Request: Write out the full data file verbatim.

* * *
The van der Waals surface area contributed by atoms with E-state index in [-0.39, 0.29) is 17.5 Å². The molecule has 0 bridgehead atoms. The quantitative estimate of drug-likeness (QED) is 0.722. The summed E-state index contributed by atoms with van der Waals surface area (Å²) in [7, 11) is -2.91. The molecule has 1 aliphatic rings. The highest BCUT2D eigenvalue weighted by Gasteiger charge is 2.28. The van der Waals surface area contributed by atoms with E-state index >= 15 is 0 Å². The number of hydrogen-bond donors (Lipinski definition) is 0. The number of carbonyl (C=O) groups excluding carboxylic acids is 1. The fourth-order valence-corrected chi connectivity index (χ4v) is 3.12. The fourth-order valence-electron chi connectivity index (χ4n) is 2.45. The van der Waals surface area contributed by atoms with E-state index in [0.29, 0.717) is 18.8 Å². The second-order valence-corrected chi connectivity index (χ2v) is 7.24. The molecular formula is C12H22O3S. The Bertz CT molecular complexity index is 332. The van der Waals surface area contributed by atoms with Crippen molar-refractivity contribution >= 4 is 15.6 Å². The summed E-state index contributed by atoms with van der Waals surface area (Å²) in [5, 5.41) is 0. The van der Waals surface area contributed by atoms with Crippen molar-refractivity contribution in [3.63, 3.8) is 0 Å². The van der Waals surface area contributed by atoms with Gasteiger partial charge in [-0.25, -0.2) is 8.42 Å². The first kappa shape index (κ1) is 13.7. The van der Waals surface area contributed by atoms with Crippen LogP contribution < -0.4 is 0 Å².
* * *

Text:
The van der Waals surface area contributed by atoms with E-state index in [-0.39, 0.29) is 17.5 Å². The molecule has 0 bridgehead atoms. The quantitative estimate of drug-likeness (QED) is 0.722. The summed E-state index contributed by atoms with van der Waals surface area (Å²) in [7, 11) is -2.91. The molecule has 1 aliphatic rings. The highest BCUT2D eigenvalue weighted by Gasteiger charge is 2.28. The van der Waals surface area contributed by atoms with E-state index >= 15 is 0 Å². The number of hydrogen-bond donors (Lipinski definition) is 0. The number of carbonyl (C=O) groups excluding carboxylic acids is 1. The fourth-order valence-corrected chi connectivity index (χ4v) is 3.12. The fourth-order valence-electron chi connectivity index (χ4n) is 2.45. The van der Waals surface area contributed by atoms with E-state index in [0.29, 0.717) is 18.8 Å². The second-order valence-corrected chi connectivity index (χ2v) is 7.24. The molecular formula is C12H22O3S. The Bertz CT molecular complexity index is 332. The van der Waals surface area contributed by atoms with Crippen molar-refractivity contribution >= 4 is 15.6 Å². The summed E-state index contributed by atoms with van der Waals surface area (Å²) in [5, 5.41) is 0. The van der Waals surface area contributed by atoms with Crippen molar-refractivity contribution in [3.63, 3.8) is 0 Å². The van der Waals surface area contributed by atoms with Gasteiger partial charge in [-0.25, -0.2) is 8.42 Å². The first kappa shape index (κ1) is 13.7. The van der Waals surface area contributed by atoms with Crippen LogP contribution < -0.4 is 0 Å².